Similarly, if the signals are 8-bits then 8 signals can be carried by the message. Signals of different precisions can be assembled in to one message too, so long as the message is not longer than 64-bits. Also, the length of a message is always a multiple of 8-bits. Specifying a signal on the CAN bus requires several bits of information: * Whether the message identifier is standard (11-bits) or extended (29-bits) * The message identifier itself * The Start Bit of the signal in the message * The Length or End Bit of the signal in the message * The encoding of the Signal in the message (signed integer, unsigned integer are most common). It is also customary to provide the scaling and offset of the encoding so that the signal can be scaled into its proper units.
A CAN DBC file, or CAN Database is a common format used to hold all the information on a CAN bus. If there are 200 or more signals on a CAN bus that you are interested in then it will take a very long time to enter them all in to your acquisition system. A company called Vector designed a database format that is very commonly used to specify all the messages and signals. Most data acquisition systems can use load Vector’s CAN DBC format.
If your sensor comes with a CAN DBC file then you will not need to load all the messages and signals yourself. The CAN DBC files are available for the RT3000.
GPS satellites transmit their information on two main frequencies. Additional frequencies are being added to new satellites for the future. The main frequencies that civilian GPS receivers can use are L1 and L2. The Coarse Acquisition Code, or C/A code, is one of the signals broadcast on the L1 carrier. This code is only broadcast on the L1 carrier. The other signals on the L1 carrier are the Precise Code, or P code, and the navigation message. The C/A code is used by civilian receivers to locate position. The code is used to determine pseudorange (the apparent distance to the satellite), which is then used by the GPS receiver to determine position. The C/A code is coarse compared to the P-code. The P code is more precise, but it is encrypted into the Y code (by something called Anti-Spoofing), and it cannot be decoded without having a key to the encryption. This is not available to civilian users. The P code is ten times as fast, which means it can determine the pseudorange ten times more accurately. However, it is much more difficult to search, which is why even the military needs the C/A code. The C/A and the P codes are pseudo random number (PRN) codes. This means that they have the characteristics of random noise. However, they are not random; they are very precisely defined. Out of all the possible random sequences, they have been very carefully selected so that they are as orthogonal to each other as possible. Orthogonal codes can operate at the same frequency and cause the minimum amount of interference. Up to 37 sequences have been defined for the C/A code. Each satellite has its own different C/A code sequence. The sequence is repeatedly broadcaster over and over again. The timing of the sequence is critical. It is this timing that allows the local GPS receiver to measure the pseudorange accurately. The C/A code sequence affects the phase of the L1 carrier wave. Conceptually the in-phase L1 carrier can be thought of as a zero and the reverse phase carrier can be thought of as a one. Each zero or one (in-phase or reverse-phase) of the carrier wave is called a chip. The C/A code is 1023 chips long and it broadcast at 1.023 Mega-chips per second. Therefore, the C/A code repeats every millisecond. The broadcast travels at the speed of light, so each chip is about 293 metres long and the whole sequence is about 300 km. There are 1540 cycles of the L1 carrier-wave for each chip and the frequency of the L1 carrier wave is 1.575GHz. Good GPS receivers can usually measure the pseudorange to about 1m or better. Several satellites averaged together can give differentially corrected positioning to 50cm or better. The GPS receiver can also measure the angle of the carrier wave, called the carrier phase. This can be measured to better than 1mm. On L2 civilian GPS receivers can only measure the carrier phase of the carrier wave. The actual information on the L2 frequency is P code; it is encrypted and only available to military users. Using the carrier phase of the L2 signal and all the information on the L1 signal it is possible for a differential GPS receiver to achieve accuracies of 1cm or better.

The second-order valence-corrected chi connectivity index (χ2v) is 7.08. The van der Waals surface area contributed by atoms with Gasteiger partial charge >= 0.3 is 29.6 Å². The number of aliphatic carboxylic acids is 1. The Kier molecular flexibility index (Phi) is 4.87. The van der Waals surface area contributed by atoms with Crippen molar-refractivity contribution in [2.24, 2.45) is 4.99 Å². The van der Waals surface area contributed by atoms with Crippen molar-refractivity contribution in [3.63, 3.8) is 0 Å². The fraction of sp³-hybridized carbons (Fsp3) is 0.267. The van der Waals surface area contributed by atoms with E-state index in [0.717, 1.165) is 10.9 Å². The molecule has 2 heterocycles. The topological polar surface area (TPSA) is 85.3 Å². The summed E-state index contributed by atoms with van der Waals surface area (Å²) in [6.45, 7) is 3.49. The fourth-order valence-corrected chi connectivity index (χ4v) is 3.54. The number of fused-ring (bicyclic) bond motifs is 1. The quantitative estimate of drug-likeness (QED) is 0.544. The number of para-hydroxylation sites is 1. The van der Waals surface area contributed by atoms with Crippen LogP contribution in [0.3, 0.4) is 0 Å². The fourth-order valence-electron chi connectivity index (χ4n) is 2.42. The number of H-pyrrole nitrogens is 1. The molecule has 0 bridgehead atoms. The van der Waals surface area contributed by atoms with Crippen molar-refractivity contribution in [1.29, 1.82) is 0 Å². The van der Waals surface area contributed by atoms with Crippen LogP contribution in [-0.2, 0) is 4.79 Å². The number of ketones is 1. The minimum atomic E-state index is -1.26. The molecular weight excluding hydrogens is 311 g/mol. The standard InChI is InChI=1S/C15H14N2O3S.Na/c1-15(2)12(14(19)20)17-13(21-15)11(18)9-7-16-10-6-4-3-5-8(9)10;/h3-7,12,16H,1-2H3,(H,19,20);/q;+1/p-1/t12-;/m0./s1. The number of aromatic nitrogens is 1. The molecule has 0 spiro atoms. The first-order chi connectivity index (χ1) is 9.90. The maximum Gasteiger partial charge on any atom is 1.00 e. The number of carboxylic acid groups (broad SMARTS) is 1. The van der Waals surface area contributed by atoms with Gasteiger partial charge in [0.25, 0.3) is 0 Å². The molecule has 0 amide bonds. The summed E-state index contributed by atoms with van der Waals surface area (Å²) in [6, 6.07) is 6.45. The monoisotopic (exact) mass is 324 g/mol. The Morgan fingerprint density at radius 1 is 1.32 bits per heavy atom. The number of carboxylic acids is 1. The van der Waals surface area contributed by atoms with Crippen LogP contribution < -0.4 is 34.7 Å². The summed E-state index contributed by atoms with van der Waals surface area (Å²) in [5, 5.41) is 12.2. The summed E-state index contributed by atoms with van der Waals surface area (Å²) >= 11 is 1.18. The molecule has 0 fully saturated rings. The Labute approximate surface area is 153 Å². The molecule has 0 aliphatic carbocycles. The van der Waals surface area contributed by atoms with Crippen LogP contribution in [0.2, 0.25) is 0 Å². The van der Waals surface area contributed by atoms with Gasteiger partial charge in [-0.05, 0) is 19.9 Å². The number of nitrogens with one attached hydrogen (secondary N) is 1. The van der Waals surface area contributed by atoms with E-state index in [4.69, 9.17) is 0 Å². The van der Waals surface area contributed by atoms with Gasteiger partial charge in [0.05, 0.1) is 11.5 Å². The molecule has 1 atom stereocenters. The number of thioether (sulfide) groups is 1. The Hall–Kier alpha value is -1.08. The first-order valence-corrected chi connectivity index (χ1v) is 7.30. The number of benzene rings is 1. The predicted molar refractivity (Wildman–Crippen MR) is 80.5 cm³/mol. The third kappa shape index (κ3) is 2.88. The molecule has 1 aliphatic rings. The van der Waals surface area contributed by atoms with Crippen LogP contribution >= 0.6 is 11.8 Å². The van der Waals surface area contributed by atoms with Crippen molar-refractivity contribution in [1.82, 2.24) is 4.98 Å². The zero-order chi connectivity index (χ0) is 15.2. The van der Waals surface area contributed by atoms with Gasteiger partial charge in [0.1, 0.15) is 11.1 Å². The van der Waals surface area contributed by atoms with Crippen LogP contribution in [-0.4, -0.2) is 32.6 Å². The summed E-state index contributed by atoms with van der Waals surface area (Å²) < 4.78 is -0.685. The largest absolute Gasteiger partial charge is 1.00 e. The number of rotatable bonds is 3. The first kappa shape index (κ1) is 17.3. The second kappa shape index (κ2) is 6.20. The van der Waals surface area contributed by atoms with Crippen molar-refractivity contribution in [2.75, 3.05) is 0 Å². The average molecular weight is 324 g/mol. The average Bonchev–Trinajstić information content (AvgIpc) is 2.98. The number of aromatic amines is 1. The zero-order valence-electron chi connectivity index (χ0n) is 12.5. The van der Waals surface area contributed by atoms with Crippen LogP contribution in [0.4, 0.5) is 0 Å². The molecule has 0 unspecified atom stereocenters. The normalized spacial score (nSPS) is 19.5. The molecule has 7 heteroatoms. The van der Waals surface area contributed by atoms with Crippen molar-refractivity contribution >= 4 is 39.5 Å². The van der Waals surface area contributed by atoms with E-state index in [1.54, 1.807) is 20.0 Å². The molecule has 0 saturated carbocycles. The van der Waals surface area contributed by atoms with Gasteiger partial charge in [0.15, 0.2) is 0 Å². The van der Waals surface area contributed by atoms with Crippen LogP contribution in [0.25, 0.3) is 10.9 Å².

Heading is the angle where your vehicle is pointing compared to the angle of True North. Heading can also be measured to Magnetic North or Grid North. The exact definition of Heading means that you cannot use your velocity vector to compute it. The angle from the velocity vector should be called the Track Angle or the Course Over Ground. Many GPS products incorrectly use the term Heading to mean Track Angle.
An Inertial Measurement Unit contains three angular rate sensors or gyroscopes and three linear accelerometers. The sensors are normally arranged at 90 degrees to each other, so they can measure the three directions of our 3D universe.
Strapdown is a term used to describe how the accelerometers and angular rate sensors are configured in an Inertial Navigation System or in a Stabilized Platform. When the accelerometers and angular rate sensors are mounted on a fixed, rigid block then the system is called a strapdown system. A computer is used to rotate the measurements made by the accelerometers so that they are in North, East and Down directions. Then the acceleration measurements can be used for navigation. This is different to a platform system where the accelerometers are held in gimbals; the accelerometers are kept so that they point North, East and Down regardless of how the vehicle turns. The angular rate sensors, or gyroscopes are used to keep the platform pointing in the same inertial direction as the vehicle rotates.